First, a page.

Having said all this, he clarified that the basic purpose of his farewell address is to share with the people and the government of India the sine qua non for all this to happen. He displayed confidence that universal experience suffices our two countries to know what makes nations strong.
Going deeper into the seriousness of his proviso, Obama said that our nations are strongest when we see that we are all God’s children – all equal in His eyes and worthy of His love. Across our two great countries we have Hindus and Muslims, Christians and Sikhs, and Jews and Buddhists and Jains and so many faiths. And we remember the wisdom of Gandhiji, who said, that the different religions are beautiful flowers from the same garden; branches of the same majestic tree.
Nonetheless, he regretted that no society is immune from the darkest impulses of man. And too often religion is used to tap into those darker impulses as opposed to benefiting from the light of God. He reminisced that three years ago in the American state of Wisconsin a man went to a Sikh temple and, in a terrible act of violence, killed six innocent people – Americans and Indians. And in that moment of shared grief, the two countries reaffirmed a basic truth that must again be done today – that all persons have the right to practice their faith how they choose and to do so free of persecution, fear and discrimination.
The peace we seek in the world begins in human hearts, Obama stirred up the people of India. It finds its glorious expression when we look beyond any differences in religion or tribe, and rejoice in the beauty of every soul, he continued. And nowhere is that more important than India, he forewarned. Nowhere is it more necessary for that foundational value to be upheld. ‘India will succeed so long as it is not splintered along the lines of religious faith and is unified as one nation’, he admonished us.
For that to happen Obama prescribed the recipe: Do we act with compassion and empathy? Are we measured by our efforts – by what Martin Luther King called “the content of our character” rather than the color of our skin or the manner in which we worship our God? In both our countries, in India and in America, our diversity is our strength. And we have to guard against any efforts to divide ourselves along sectarian lines. And if we do that well, if America shows itself as an example of its diversity and yet the capacity to live together and work together in common effort, in common purpose; if India, as massive as it is, with so much diversity, so many differences, is able to continually affirm its democracy, that is an example for every other country on Earth. That’s what makes us world leaders – not just the size of our economy or the number of weapons we have, but our ability to show the way in how we work together, and how much respect we show each other, Obama tipped us off.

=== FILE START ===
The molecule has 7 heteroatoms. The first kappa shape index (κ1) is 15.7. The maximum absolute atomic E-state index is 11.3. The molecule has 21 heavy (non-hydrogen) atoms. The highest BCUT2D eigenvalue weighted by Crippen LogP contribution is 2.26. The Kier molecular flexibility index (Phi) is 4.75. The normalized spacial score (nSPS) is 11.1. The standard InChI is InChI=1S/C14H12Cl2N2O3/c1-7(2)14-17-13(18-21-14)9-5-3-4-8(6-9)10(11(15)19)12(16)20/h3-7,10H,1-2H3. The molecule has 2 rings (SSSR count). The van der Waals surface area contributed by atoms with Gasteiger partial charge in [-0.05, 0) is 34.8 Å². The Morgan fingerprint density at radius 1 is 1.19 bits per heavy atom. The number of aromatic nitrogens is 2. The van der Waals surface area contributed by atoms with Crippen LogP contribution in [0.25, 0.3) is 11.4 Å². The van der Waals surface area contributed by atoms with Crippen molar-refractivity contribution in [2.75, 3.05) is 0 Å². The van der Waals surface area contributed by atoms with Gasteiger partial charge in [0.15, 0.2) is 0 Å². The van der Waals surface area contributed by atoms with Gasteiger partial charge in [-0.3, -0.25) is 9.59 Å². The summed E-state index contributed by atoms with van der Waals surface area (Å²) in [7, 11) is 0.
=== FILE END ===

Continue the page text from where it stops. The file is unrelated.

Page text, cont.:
He specifically appealed to the Indian youth, ‘prejudices, stereotypes and assumptions – those are what happens to old minds; that’s why young people are so important in these efforts’.
Obama had no qualms to observe that India and USA are not perfect countries. But the reason of his optimism about ‘our future together’, is that, despite our imperfections, our two nations possess the keys to progress in the century ahead. We vote in free elections. We work and we build and we innovate. We lift up the least among us, he reiterated. We respect human rights and human dignity, and it is recorded in our constitutions. And we keep striving to live up to those ideals put to paper all those years ago.
And we do these things because our moral imaginations extend beyond the limits of our own lives. And we believe that the circumstances of our birth need not dictate the arc of our lives.
Thus, the undisputedly most powerful world leader of today did not let diplomacy take the better of the American conscience and did not mince words to announce in unambiguous terms that the price of world leadership is a high level of genuine intra country religious harmony. Surely, this would have appealed to the statesmanship of PM Narendra Modi and the sagacity of all our peace loving people.
The author is President, Zakat Foundation of India ZakatIndia.org.
Slightly shortened Urdu version of this article appeared in daily Rashtriya Sahara, 29 January 2015. English version has been provided by the author.